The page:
The definition of long working hours was mostly 55 hours or more, though some studies used 45 hours or more. The average follow-up period for heart disease was 8.5 years and 7.2 years for stroke. For heart disease outcomes, the results of all 25 studies were pooled, including 603,838 men and women who were free from heart disease at study start. The analysis for stroke included 528,908 men and women from 17 studies who had not had stroke at enrolment.
What were the basic results?
The review found an association between long working hours and the risk of developing heart disease or stroke.
When adjusted for age, sex and socioeconomic status, long working hours of above 55 hours a week were associated with a modest 13% increase in risk of heart disease (relative risk [RR] 1.13, 95% confidence interval [CI] 1.02 to 1.26) compared with standard working hours (35-40 hours a week).
An analysis restricted to high-quality studies showed the increased risk of heart disease associated with long working hours was higher among those of low socioeconomic groups (RR 2.18, 95% CI 1.25 to 3.81) than in the intermediate group (RR 1.22, 95% CI 0.77 to 1.95) or the high socioeconomic group, where in fact there was no significant link (RR 0.87, 95% CI 0.55 to 1.38).
For stroke, long working hours were associated with a third increased risk of developing stroke (RR 1.33, 95% CI 1.11 to 1.61). Overall, for stroke there was evidence of an increase in risk as the number of additional hours worked increased.
People working for 49-54 hours also had increased risk (RR 1.27, 95% CI 1.03 to 1.56) compared with people working standard hours. For those working 41-48 hours there was a suggestion of increased risk, but the link was non-significant (RR 1.10, 95% CI 0.94 to 1.28).
The associations were not reported to be influenced by gender or geographical area.
How did the researchers interpret the results?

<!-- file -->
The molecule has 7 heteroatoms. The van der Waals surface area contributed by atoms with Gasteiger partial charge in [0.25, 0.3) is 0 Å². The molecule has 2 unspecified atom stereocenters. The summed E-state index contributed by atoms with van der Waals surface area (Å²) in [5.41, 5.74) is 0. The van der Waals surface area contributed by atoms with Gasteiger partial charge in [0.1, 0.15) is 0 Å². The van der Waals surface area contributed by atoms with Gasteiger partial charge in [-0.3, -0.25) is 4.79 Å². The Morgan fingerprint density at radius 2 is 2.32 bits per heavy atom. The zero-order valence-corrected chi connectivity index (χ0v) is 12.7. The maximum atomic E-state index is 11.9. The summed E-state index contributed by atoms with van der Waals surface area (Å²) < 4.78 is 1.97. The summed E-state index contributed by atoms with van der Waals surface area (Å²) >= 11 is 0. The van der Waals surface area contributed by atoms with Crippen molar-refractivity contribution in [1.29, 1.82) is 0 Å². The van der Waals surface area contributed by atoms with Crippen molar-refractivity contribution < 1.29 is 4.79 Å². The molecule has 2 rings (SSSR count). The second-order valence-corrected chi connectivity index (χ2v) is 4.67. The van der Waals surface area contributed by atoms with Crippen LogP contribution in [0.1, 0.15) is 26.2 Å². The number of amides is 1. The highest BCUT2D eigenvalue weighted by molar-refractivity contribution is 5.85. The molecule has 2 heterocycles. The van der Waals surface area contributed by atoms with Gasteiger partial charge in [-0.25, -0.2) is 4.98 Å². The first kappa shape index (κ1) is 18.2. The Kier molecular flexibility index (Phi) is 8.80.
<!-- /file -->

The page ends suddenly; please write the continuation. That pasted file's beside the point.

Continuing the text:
The researchers concluded by saying: "Our meta-analysis shows that employees who work long hours have a higher risk of stroke than those working standard hours; the association with coronary heart disease is weaker."
They added: "Our findings suggest that more attention should be paid to the management of vascular risk factors in individuals who work long hours."
This systematic review with meta-analysis aimed to assess the association between long working hours and the risk of developing heart disease and stroke.
Overall, the study found longer working hours above 55 hours a week was linked to a third increased risk of stroke. The link with heart disease was weaker.
It also found the influence of long hours on heart disease risk was higher for those of lower socioeconomic groups than it was for those of intermediate or high socioeconomic groups.
This study has several strengths. This includes the large overall sample size and the inclusion of both published and unpublished studies, which should reduce the risk of publication bias. The researchers also excluded disease events that took place in the first year of the follow-up period to better assess the direction of effect. They have also taken into account various confounding factors.
However, this study still cannot prove cause and effect. Though the researchers adjusted for some common confounding factors, various hereditary, health and lifestyle factors may influence the risk of heart disease and stroke. It is not possible to single out working hours as the direct cause of these events.
The studies included may also vary in the working populations covered, definitions of working hours, and assessment of outcomes (such as medical records or self-reports). The studies also came from high-income countries. This makes it hard to generalise the findings to all people.
It is sage advice that we should aim to maintain a healthy lifestyle through a balanced diet and regular exercise habits. Free time to relax away from work is essential to wellbeing, so it is quite plausible that work stress through long working hours may have detrimental health effects.
If you're concerned your working hours are taking a toll on your health, discuss your concerns with your manager or human resources representative. For most professions, employment law states you shouldn't be made to work more than 48 hours a week unless you choose to do so.